Hints, Tips and Advice if you're buying a second hand car.
Looking for a second hand car is becoming more
of a risk with the increase of vehicle fraud and car identity crime.
The information below tells you what to look for and where to look for
it. The golden rule is "if you are at all unsure, WALK AWAY!"
Car Adverts and Inspecting the Vehicle
- If the only contact number you have for the seller,
beware, mobile phone numbers are almost untraceable.
- If the advert gives a specific time to call this
could be phone box. Arrange a viewing of the vehicle during daylight
hours, preferably at the seller's home.
- Do not agree to the seller coming to your home,
even if this is more convenient for you.
- Never go to view the vehicle in a public place
like a motorway service station.
- Ensure that the seller is familiar with the vehicle
and its controls
- Never buy a vehicle without a registration document
or certificate (referred to as 'registration certificate') even if
the seller says it has been sent to the Driver and Vehicle Licensing
Agency (DVLA) for changes.
- If there is a registration certificate, make sure
it is genuine by holding it up to the light. You should be able to
see the DVLA watermark within the layers of paper.
- Be aware that the registration certificate is not
a document of title, this means that the person recorded on it is
not necessarily the legal owner of the vehicle.
Check the Vehicles Identity
- Once you know what make and model of vehicle you
are interested in, find out where the vehicle's identification number
(VIN) should be. The VIN is a unique number which is used to identify
individual vehicles on a huge database held by the DVLA and Vehicle
- Once you have found the 17 digit VIN, make sure
that it matches exactly the VIN printed on the registration certificate.
Be suspicious if the VIN shows signs of having been tampered with.
- The VIN should always be somewhere on the vihicle.
If it has been removed, ask why.
- The VIN should be stamped in a neat and even way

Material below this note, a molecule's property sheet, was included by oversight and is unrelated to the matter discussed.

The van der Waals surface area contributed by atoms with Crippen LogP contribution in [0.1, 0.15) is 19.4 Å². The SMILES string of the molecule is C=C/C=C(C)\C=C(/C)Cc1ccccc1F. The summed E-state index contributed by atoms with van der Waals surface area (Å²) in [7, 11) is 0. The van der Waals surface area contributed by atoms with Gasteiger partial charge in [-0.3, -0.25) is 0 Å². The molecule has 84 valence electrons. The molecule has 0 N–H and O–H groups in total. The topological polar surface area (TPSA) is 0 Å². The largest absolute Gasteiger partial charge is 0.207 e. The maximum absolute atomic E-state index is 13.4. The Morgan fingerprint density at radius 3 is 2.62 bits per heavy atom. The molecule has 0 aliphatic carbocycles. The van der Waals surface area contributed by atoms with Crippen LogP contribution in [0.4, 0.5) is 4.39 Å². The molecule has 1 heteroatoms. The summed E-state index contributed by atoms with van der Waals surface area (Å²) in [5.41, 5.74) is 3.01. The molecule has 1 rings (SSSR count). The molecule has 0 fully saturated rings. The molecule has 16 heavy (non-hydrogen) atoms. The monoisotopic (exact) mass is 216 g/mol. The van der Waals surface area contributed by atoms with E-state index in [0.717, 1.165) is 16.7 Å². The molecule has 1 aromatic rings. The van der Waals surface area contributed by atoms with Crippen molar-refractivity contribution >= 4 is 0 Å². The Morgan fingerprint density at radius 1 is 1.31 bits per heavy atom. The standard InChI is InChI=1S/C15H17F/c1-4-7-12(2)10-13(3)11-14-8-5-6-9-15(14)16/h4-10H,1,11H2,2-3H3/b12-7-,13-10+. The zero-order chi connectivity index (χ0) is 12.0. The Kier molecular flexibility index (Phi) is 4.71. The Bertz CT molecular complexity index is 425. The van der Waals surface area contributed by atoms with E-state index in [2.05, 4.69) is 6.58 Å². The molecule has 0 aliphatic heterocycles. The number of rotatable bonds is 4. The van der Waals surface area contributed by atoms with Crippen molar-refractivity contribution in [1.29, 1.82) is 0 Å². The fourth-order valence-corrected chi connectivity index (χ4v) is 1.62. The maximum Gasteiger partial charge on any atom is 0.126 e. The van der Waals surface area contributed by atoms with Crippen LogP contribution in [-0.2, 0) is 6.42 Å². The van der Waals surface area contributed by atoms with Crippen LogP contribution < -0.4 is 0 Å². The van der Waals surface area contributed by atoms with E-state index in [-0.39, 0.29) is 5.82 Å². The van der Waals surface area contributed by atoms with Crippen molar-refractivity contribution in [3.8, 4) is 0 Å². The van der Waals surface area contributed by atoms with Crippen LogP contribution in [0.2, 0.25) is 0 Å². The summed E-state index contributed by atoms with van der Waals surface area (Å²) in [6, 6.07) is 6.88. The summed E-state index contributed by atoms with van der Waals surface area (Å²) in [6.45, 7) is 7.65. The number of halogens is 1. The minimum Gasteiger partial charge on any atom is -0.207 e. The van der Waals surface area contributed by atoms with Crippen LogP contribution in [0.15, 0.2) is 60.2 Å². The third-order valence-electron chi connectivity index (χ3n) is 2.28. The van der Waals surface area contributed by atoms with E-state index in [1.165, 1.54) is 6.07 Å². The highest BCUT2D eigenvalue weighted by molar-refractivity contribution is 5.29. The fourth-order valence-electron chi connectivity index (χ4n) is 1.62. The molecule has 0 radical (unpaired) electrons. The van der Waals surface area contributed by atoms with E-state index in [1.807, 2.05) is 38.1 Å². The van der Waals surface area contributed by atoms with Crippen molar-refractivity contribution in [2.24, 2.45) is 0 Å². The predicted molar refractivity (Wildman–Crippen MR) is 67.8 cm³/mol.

on the vehicle. Very often under the bonnet or in the floor panel
on the driver's side. Check the surrounding area for signs of alteration,
cuts, grind marks, welds etc.
- A vehicle with a 'Q' registration number shows
that the age or identity of the vehicle is not known. It is possible
that the vehicle may be built from spare parts, some or all of which
may not be new. This also applies to imported vehicles without supporting
documentation to identify the vehicles age.
- On some vehicles, part of the the VIN is etched
on the windows, check to make sure that it matches the registration
What to look out for
- Check carefully under any stickers, they can hide
- Check that the engine number matches the registration
- Does the engine number look like it has been interfered
with, obscured or changed?
- Are all the locks the same? (Thieves sometimes
change locks they have damaged when breaking in to the vehicle.)
- Are there any signs of damage from forced entry?
- Has the locking petrol cap been forced and replaced?
Let a professional look at it for you
- You can pay to have an independent qualified examiner
with you to see the vehicle. This service is available from most breakdown
services such as the AA or RAC.
- Never pay cash unless you are absolutely sure.
- Remember, if in doubt, walk away.